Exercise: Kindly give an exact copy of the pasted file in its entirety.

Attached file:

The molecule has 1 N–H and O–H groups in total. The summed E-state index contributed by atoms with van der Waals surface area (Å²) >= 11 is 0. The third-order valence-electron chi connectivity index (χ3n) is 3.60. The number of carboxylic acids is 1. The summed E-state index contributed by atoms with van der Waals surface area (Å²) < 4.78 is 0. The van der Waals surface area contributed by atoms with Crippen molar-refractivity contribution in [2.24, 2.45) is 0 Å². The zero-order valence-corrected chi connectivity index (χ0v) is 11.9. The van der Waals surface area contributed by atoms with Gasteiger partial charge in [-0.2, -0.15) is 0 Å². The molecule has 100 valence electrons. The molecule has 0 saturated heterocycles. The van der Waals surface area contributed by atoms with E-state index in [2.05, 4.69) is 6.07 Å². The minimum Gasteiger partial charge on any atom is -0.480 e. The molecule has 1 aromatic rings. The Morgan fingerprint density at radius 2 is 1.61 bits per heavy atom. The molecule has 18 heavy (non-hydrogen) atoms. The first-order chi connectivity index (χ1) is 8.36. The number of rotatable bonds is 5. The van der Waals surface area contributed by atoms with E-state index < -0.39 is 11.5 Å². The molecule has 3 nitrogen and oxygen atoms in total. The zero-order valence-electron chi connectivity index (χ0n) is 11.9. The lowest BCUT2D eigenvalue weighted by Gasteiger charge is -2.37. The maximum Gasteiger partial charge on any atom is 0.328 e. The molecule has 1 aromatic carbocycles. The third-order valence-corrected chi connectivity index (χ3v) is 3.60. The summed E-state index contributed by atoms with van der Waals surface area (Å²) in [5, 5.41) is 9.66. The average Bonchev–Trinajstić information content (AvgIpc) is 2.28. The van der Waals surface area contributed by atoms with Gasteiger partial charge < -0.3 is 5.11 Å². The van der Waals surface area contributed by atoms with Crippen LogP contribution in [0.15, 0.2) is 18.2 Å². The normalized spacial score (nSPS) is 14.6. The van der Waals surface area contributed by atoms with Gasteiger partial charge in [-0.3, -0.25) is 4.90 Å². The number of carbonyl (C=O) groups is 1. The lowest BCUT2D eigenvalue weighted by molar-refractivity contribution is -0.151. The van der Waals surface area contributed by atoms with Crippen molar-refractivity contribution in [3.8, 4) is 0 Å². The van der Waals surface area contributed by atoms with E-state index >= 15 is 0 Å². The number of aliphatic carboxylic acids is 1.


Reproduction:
The molecule has 1 N–H and O–H groups in total. The summed E-state index contributed by atoms with van der Waals surface area (Å²) >= 11 is 0. The third-order valence-electron chi connectivity index (χ3n) is 3.60. The number of carboxylic acids is 1. The summed E-state index contributed by atoms with van der Waals surface area (Å²) < 4.78 is 0. The van der Waals surface area contributed by atoms with Crippen molar-refractivity contribution in [2.24, 2.45) is 0 Å². The zero-order valence-corrected chi connectivity index (χ0v) is 11.9. The van der Waals surface area contributed by atoms with Gasteiger partial charge in [-0.2, -0.15) is 0 Å². The molecule has 100 valence electrons. The molecule has 0 saturated heterocycles. The van der Waals surface area contributed by atoms with E-state index in [2.05, 4.69) is 6.07 Å². The minimum Gasteiger partial charge on any atom is -0.480 e. The molecule has 1 aromatic rings. The Morgan fingerprint density at radius 2 is 1.61 bits per heavy atom. The molecule has 18 heavy (non-hydrogen) atoms. The first-order chi connectivity index (χ1) is 8.36. The number of rotatable bonds is 5. The van der Waals surface area contributed by atoms with E-state index < -0.39 is 11.5 Å². The molecule has 3 nitrogen and oxygen atoms in total. The zero-order valence-electron chi connectivity index (χ0n) is 11.9. The lowest BCUT2D eigenvalue weighted by Gasteiger charge is -2.37. The maximum Gasteiger partial charge on any atom is 0.328 e. The molecule has 1 aromatic carbocycles. The third-order valence-corrected chi connectivity index (χ3v) is 3.60. The summed E-state index contributed by atoms with van der Waals surface area (Å²) in [5, 5.41) is 9.66. The average Bonchev–Trinajstić information content (AvgIpc) is 2.28. The van der Waals surface area contributed by atoms with Gasteiger partial charge < -0.3 is 5.11 Å². The van der Waals surface area contributed by atoms with Crippen LogP contribution in [0.15, 0.2) is 18.2 Å². The normalized spacial score (nSPS) is 14.6. The van der Waals surface area contributed by atoms with Gasteiger partial charge in [-0.3, -0.25) is 4.90 Å². The number of carbonyl (C=O) groups is 1. The lowest BCUT2D eigenvalue weighted by molar-refractivity contribution is -0.151. The van der Waals surface area contributed by atoms with Crippen molar-refractivity contribution in [3.8, 4) is 0 Å². The van der Waals surface area contributed by atoms with E-state index >= 15 is 0 Å². The number of aliphatic carboxylic acids is 1.